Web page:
Understand Web Development Workflows

Web development workflow is very important. However, you may be wondering: “What is a web development workflow?” That is a very good question, and it is one that I have been asking myself for a long time. Basically, a web development workflow is how you go about creating your websites, and there are many ways to do it, but read ahead to blow your mind.

The Old Web Development Workflow

This is how we all start out in the world of web development. It’s a simple one way thing, and it is very easy.

First, you edit our HTML, CSS, and JS files on your computer and double click on the index.html file to view it, but no one else can see it.

Next, you take the leap of faith and head on over to GoDaddy.com (known as a hosting provider) and stumble through the process of setting up your very first website. You find out many confusing things such as: hosting providers, servers, domain names, name servers, IP addresses, FTP and many other confusing things, but you get through it.

You, finally, figure out how to upload your HTML files to this mysterious thing called the server with a program called FileZilla, and you very happily visit your yournewwebsite.com.

But then it hits you. If your HTML files are in this mysterious thing called the server, how in the world are you supposed to edit them?

At this point, you get your first taste of the web development workflow. Frustrated, you do some research and discover something called cPanel and another wonderful thing called the File Manager which allows you to edit your files on the server. Everything is good in the world, again.

Simple. Instead of editing your files on your computer, you edit them on the server.

This goes on for a couple months until you hear that you’re not supposed to edit your files on the server. You do some more research and begin to read about things like ‘local environment,’ ‘staging server,’ ‘production server,’ and ‘version control,’ but they don’t make any sense to you.

Reluctantly, you do some research and discover that you are a cowboy coder. You, you horrible person, are editing files live on the server. Disgusted with yourself, you look for an alternative.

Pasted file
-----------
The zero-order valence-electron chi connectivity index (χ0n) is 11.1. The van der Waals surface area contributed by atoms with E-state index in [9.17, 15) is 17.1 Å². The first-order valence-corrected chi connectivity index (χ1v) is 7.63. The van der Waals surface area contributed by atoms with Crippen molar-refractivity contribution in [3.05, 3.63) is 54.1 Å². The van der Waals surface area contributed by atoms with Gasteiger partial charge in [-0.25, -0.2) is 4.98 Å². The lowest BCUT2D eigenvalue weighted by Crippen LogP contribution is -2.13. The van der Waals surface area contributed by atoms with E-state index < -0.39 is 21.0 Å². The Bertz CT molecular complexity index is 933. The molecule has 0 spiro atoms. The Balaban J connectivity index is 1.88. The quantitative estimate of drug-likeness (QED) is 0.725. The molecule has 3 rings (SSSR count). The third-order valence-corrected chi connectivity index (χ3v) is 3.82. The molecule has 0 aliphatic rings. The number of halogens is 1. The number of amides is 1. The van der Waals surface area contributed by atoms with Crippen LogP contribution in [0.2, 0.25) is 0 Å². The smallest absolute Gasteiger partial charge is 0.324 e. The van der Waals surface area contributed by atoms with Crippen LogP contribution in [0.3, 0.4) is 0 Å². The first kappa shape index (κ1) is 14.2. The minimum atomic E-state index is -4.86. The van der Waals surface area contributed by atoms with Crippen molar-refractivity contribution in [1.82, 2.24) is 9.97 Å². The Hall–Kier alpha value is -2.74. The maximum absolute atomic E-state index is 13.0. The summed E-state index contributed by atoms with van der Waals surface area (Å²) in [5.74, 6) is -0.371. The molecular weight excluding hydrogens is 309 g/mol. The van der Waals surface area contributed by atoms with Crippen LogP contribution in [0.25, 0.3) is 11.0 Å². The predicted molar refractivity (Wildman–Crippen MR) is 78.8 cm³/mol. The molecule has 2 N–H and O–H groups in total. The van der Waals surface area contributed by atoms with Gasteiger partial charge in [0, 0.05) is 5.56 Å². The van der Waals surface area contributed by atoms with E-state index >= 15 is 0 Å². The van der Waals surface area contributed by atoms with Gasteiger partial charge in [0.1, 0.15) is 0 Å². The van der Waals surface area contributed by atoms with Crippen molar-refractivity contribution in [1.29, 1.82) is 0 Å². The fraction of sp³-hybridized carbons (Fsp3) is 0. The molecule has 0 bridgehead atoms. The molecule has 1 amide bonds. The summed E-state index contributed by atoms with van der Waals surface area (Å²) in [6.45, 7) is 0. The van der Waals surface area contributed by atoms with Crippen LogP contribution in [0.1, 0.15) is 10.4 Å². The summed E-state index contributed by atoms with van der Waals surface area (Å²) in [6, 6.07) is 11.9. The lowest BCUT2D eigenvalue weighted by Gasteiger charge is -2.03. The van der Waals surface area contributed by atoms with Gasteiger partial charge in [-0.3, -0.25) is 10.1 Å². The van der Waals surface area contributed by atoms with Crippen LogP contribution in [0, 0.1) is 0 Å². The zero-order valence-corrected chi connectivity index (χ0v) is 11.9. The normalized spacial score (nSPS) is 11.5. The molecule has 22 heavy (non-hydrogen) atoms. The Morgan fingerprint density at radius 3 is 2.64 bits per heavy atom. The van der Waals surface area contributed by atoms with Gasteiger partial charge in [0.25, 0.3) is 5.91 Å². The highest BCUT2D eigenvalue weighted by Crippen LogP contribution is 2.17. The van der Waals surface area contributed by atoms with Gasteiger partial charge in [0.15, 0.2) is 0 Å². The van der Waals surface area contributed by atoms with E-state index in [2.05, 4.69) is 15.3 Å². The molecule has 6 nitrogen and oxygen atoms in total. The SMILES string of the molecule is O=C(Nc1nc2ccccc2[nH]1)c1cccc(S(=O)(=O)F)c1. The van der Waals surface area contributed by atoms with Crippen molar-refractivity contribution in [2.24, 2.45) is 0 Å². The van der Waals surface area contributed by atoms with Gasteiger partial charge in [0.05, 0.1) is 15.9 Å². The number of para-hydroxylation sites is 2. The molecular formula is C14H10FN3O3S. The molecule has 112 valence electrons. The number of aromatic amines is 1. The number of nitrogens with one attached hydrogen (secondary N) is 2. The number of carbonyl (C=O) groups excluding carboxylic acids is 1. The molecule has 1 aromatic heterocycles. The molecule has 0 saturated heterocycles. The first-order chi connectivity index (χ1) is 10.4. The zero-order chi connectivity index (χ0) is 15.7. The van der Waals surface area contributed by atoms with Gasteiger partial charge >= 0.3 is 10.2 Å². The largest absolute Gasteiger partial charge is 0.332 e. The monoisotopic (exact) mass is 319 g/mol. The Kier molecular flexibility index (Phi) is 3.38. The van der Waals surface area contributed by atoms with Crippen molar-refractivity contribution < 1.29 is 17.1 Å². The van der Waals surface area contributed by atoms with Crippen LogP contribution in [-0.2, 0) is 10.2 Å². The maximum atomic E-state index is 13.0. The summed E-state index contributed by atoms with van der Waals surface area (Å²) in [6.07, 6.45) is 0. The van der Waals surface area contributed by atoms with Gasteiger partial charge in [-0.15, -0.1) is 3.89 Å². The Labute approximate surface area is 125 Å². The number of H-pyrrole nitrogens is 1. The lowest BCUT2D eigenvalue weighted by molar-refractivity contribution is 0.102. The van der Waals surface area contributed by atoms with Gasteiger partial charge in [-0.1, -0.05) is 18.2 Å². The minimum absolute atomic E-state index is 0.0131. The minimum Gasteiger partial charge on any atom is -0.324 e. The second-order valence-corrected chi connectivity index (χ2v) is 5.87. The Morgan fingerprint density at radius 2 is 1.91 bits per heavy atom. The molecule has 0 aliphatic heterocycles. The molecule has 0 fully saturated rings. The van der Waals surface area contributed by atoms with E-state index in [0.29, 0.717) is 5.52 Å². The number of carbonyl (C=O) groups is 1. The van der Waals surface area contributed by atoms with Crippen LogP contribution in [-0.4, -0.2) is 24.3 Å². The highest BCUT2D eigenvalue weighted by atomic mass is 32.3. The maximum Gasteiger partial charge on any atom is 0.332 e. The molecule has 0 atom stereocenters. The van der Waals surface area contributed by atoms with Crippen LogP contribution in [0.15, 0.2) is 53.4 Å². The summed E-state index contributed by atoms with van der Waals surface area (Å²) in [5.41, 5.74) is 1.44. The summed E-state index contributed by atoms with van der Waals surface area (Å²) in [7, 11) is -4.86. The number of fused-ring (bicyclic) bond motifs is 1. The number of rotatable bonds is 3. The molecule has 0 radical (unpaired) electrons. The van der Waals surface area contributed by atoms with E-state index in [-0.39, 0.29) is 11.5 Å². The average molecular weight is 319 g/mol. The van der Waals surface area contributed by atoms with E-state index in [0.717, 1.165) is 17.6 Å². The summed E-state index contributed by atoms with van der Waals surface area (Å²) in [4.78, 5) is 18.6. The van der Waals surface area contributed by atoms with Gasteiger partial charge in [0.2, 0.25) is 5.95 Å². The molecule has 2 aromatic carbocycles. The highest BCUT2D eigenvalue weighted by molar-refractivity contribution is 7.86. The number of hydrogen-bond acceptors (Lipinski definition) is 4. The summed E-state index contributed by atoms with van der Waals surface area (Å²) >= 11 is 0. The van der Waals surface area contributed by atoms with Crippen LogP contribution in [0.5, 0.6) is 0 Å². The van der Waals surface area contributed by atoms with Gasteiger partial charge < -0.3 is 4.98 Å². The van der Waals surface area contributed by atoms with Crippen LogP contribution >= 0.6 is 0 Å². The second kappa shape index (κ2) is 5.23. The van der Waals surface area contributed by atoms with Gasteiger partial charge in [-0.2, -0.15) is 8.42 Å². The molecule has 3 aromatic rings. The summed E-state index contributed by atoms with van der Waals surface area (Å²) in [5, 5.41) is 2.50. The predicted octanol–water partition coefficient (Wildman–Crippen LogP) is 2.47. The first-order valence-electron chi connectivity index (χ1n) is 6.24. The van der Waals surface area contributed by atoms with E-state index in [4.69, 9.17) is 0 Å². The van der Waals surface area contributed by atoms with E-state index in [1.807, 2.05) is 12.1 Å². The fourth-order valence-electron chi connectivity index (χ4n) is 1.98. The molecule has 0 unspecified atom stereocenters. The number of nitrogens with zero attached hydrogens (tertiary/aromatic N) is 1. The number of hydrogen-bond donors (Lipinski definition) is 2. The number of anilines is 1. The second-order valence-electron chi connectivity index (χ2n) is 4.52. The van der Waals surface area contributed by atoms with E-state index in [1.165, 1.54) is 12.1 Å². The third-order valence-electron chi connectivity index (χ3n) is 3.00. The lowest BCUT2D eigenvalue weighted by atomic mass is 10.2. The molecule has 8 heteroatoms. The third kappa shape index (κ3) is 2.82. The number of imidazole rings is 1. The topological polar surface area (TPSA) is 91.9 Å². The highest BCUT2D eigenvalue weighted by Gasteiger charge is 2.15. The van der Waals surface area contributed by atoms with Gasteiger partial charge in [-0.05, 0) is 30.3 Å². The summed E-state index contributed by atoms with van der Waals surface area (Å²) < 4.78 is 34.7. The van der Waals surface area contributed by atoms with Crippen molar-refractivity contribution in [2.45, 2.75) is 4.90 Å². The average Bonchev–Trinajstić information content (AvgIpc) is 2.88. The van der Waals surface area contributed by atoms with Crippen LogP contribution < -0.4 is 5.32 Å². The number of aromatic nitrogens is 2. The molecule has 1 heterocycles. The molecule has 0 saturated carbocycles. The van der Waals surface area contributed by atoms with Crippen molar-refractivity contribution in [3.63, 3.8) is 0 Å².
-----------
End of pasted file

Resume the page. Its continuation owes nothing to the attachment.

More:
The New Web Development Workflow

First of all, you return to editing your files on your local computer (know as your local environment), and you use git to save your project every now and then (know as version control). Once you finish your edits, you upload your files to your online website folder (known as your server) with a program called FileZilla. Everything is right in the world, again.

However, you discover that this is a very tedious process, and you look for a faster way. You discover that there are many ways to do this. You are beginning to venture in unfamiliar territory, territory that I was in for a long time. To see what I, personally, did to solve this problem, you can take a look at my old workflow using Git and Github. There are other ways to streamline the process of uploading your files to your server, but I used git and github.

With this new web development workflow, you are, now, happily editing files locally, opening your terminal (or git bash on windows) and pushing them to git hub where they are automagically sent to your server.

Everything makes sense, now. You are no longer a cowboy coder. You edit your files locally. Then, you use Git to save your project (version control). Next, you use FileZilla or Git/Github to upload your files to the server (your production server). Everything makes sense except for that thing called the ‘staging server.’

After much searching, you get your first client. He wants to see the work you’ve done on his website. You want to show your client, but the only way to show him is by uploading the files to his GoDaddy server. You know you can’t do that because doing so would upset the client’s customers who will see an unfinished website (or a broken one if something breaks while moving the website over to the server).

To solve this problem, you upload the files to a folder inside of the server instead of the server itself, allowing the client to visit hissite.com/your_incomplete_project. This is a primitive way of creating a ‘staging server.’ It is an optional step and is usually not necessary for small projects.

I could go into a LOT of detail on the web development workflow, but this post was just meant to be a broad overview of the web development workflow. It’s meant to help you wrap your head around how extensive the web development workflow really is. The web development workflow’s lack of documentation is probably due to its complexity, but I hope I cleared up some cobwebs with this article.

Keep on thundering!